Maybe Tony is right.
The moment Marianne thought it, she felt a stray breeze play at her hair. In the next instant, strong hands lifted her out of the chariot seat and placed her on the sturdy back of a sleek, midnight-black horse. It was the handsome blonde who had passed them earlier.
The animal spread its wings and they were almost immediately soaring above the road.
Marianne opened her mouth, and the first thing that came out was a scream. Then she yelled at the strong arms that wrapped around her waist. “What are you doing? Is this a kidnapping?”
“Look down." Said the deep voice above her shoulder.
Marianne looked and felt her stomach drop earthwards. They were maybe twice as high as the tallest building in that district and directly below them she could see her brother standing in the chariot, looking up and yelling something she was too far away to hear. On the roof of the house where she had seen the man in black stood another man also looking up. The sunlight flickered off some metal object he held in his hand.
Then another patch of black caught her eye. There were other men on other roofs, all holding something that glinted in the sun, all looking up at Marianne and the winged horse's rider where they circled above the city streets.
"There were men following you on the rooftops," the young man said over her shoulder.
Marianne jerked forward, nearly throwing herself out of the young man's arms. "My brother! What about my--"
One of the men down below moved suddenly and something whizzed past Marianne's face. The arms fastened themselves tighter around her middle and in moments the winged horse was in a steep climb.
"Arrows," the young man hissed over her shoulder.
Marianne craned her head around to look back. Where was her brother? Where was Tony? God, she couldn't lose him. There had been enough death in her family already.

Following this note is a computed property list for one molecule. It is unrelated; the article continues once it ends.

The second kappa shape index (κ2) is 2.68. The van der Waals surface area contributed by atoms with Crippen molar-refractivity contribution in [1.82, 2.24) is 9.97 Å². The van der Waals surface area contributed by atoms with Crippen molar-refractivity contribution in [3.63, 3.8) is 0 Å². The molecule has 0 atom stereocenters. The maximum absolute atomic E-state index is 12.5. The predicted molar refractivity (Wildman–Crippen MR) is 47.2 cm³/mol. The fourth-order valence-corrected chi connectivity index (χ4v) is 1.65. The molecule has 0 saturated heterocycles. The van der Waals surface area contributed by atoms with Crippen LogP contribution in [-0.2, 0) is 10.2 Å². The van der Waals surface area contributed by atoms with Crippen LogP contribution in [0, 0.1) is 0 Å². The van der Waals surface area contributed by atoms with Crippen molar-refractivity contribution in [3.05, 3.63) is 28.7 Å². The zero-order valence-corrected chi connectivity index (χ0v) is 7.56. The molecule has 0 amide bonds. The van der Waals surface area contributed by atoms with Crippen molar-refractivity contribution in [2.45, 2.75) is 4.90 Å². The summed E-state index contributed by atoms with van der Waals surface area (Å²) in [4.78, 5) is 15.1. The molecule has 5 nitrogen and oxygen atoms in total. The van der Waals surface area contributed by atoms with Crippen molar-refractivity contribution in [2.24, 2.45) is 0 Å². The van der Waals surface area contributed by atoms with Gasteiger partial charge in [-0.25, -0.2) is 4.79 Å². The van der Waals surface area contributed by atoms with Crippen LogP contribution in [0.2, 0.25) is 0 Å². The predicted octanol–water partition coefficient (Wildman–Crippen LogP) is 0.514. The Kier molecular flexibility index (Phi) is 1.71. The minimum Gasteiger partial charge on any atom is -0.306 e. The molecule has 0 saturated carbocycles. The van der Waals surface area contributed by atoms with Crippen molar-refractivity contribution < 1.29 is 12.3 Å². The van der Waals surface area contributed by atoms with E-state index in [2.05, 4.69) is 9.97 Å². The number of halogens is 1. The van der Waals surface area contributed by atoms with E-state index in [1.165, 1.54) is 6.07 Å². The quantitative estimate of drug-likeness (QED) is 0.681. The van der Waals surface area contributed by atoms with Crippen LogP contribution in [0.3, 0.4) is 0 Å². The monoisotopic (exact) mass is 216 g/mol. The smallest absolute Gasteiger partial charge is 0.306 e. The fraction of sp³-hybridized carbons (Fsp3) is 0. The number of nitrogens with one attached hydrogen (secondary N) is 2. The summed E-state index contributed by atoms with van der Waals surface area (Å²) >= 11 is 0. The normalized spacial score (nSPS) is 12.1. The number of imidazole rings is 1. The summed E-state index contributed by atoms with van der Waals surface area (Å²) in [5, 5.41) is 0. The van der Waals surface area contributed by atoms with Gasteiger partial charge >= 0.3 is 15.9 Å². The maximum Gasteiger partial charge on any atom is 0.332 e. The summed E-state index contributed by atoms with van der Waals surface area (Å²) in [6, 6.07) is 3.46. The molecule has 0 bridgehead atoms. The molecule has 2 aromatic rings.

There he was! Very small, still standing in the chariot. The other men were just spots of black scattered about.
The horse leveled off and Marianne struggled, clawing at the her captors arms. "Take me down. My brother's down there!"
The arms didn't loosen. "Stop that. I'll drop you rather than let you pull me and Torrent out of the sky. Then my good deed would have been for nothing. We'll be on the ground soon enough."
Marianne stopped struggling long enough for the ground to get a little closer.
As the winged horse descended toward one of the mansion's flat roof tops, Marianne fought again. When the horse was only a few feet from touching down, the man released her and she fell onto her hands with a thud that jolted up her bones to rattle her scull.
Marianne stood, cradling her aching arms. She turned and backed away from the winged horse and its rider. "How could you leave him?" Tears streamed down her face. "He could be dead. They must have shot him. We have to go back!"
The man had slid from the saddle and stood with his back to her, speaking softly to the horse. It lowered its head to rub it against the man's chest. He smiled then pulled the reins over the creature's head and looped them over his arm. The man sighed, then turned to Marianne. "You're brother is, no doubt, fine," he said. "They wanted you. The Order isn't interested in just anyone."
Marianne stopped in shock. "You know the Order? Then what--Then, in God's name, who are you?" she asked.
"Who I am is not interesting. But if you wish, you may call me Cayden." Cayden turned and ran a hand over his horse's neck. "I am much more interested in why the Order found you of note. I think you should come inside and tell me about yourself. I will, of course, provide dinner."
Marianne hesitated. Not only was she still kidnapped, but for all her brother knew she had been taken by the Order and was dead. "My brother--" she began.
"If you tell me where you were going," Cayden interrupted, "as soon as we get inside I will send a messenger to apprise your brother of your health and well being and to summon him to our impromptu dinner party. Is that agreeable to you?"
He had probably saved her life. There was nowhere else for her to go. And he was going to call her brother. Marianne shrugged, then nodded. "Yes."
"Good then." Cayden turned and kicked a slightly larger piece of roof gravel. The stone fell over with a chunk, as if it were a lever of some sort. There was a rush and a rumble as something below them roared to life. Marianne started back and watched in awe as the roof before them slid back into itself with a series of hisses revealing a dim, curling stairway leading down into the house below. The whirring and hissing ceased and Marianne took a step forward.
"Are you a sorcerer?" she asked.
Cayden smiled. "No. This isn't magic. It's science. Mechanics." He walked towards the opening and the horse followed him. "Digby! Where are you? Come and take my horse. We have visitors."